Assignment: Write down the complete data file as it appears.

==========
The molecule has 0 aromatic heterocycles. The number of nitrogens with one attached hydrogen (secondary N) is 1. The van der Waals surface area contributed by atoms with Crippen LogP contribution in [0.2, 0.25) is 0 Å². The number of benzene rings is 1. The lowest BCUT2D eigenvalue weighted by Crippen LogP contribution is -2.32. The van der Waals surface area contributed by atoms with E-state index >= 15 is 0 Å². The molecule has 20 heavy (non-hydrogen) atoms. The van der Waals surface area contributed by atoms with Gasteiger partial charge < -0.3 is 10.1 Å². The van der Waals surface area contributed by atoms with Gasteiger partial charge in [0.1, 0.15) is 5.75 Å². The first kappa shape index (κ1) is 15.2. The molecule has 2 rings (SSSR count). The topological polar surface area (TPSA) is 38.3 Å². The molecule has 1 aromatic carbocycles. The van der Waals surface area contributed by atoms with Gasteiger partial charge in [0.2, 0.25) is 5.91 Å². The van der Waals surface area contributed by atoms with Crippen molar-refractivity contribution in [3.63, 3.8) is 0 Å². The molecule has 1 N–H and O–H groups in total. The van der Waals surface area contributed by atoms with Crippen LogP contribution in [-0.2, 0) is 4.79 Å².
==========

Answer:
The molecule has 0 aromatic heterocycles. The number of nitrogens with one attached hydrogen (secondary N) is 1. The van der Waals surface area contributed by atoms with Crippen LogP contribution in [0.2, 0.25) is 0 Å². The number of benzene rings is 1. The lowest BCUT2D eigenvalue weighted by Crippen LogP contribution is -2.32. The van der Waals surface area contributed by atoms with E-state index >= 15 is 0 Å². The molecule has 20 heavy (non-hydrogen) atoms. The van der Waals surface area contributed by atoms with Gasteiger partial charge < -0.3 is 10.1 Å². The van der Waals surface area contributed by atoms with Gasteiger partial charge in [0.1, 0.15) is 5.75 Å². The first kappa shape index (κ1) is 15.2. The molecule has 2 rings (SSSR count). The topological polar surface area (TPSA) is 38.3 Å². The molecule has 1 aromatic carbocycles. The van der Waals surface area contributed by atoms with Gasteiger partial charge in [0.2, 0.25) is 5.91 Å². The van der Waals surface area contributed by atoms with Crippen molar-refractivity contribution in [3.63, 3.8) is 0 Å². The molecule has 1 N–H and O–H groups in total. The van der Waals surface area contributed by atoms with Crippen LogP contribution in [-0.2, 0) is 4.79 Å².